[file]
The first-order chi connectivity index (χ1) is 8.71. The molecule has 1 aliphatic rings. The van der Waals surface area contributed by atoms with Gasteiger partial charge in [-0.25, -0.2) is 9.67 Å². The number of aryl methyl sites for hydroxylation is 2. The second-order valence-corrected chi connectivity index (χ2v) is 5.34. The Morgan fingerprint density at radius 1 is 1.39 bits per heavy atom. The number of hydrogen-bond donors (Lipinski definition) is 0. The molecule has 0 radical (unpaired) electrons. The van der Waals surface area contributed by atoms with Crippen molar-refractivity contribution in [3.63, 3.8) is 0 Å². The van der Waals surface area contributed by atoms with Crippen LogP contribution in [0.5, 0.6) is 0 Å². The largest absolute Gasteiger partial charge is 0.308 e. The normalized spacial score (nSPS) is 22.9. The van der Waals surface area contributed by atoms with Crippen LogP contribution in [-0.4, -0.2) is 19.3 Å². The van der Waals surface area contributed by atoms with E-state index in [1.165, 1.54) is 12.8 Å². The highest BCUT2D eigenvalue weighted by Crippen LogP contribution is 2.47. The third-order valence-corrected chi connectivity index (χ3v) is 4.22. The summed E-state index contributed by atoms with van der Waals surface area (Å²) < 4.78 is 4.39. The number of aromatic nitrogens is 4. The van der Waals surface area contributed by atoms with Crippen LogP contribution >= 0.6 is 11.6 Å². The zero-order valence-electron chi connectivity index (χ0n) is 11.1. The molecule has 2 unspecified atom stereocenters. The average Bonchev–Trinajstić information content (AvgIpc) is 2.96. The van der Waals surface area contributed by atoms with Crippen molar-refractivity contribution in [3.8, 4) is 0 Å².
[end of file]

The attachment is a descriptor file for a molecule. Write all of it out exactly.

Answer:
The first-order chi connectivity index (χ1) is 8.71. The molecule has 1 aliphatic rings. The van der Waals surface area contributed by atoms with Gasteiger partial charge in [-0.25, -0.2) is 9.67 Å². The number of aryl methyl sites for hydroxylation is 2. The second-order valence-corrected chi connectivity index (χ2v) is 5.34. The Morgan fingerprint density at radius 1 is 1.39 bits per heavy atom. The number of hydrogen-bond donors (Lipinski definition) is 0. The molecule has 0 radical (unpaired) electrons. The van der Waals surface area contributed by atoms with Crippen molar-refractivity contribution in [3.63, 3.8) is 0 Å². The van der Waals surface area contributed by atoms with Crippen LogP contribution in [0.5, 0.6) is 0 Å². The largest absolute Gasteiger partial charge is 0.308 e. The normalized spacial score (nSPS) is 22.9. The van der Waals surface area contributed by atoms with Crippen LogP contribution in [-0.4, -0.2) is 19.3 Å². The van der Waals surface area contributed by atoms with E-state index in [1.165, 1.54) is 12.8 Å². The highest BCUT2D eigenvalue weighted by Crippen LogP contribution is 2.47. The third-order valence-corrected chi connectivity index (χ3v) is 4.22. The summed E-state index contributed by atoms with van der Waals surface area (Å²) < 4.78 is 4.39. The number of aromatic nitrogens is 4. The van der Waals surface area contributed by atoms with Crippen LogP contribution >= 0.6 is 11.6 Å². The zero-order valence-electron chi connectivity index (χ0n) is 11.1. The molecule has 2 unspecified atom stereocenters. The average Bonchev–Trinajstić information content (AvgIpc) is 2.96. The van der Waals surface area contributed by atoms with Crippen molar-refractivity contribution in [3.8, 4) is 0 Å².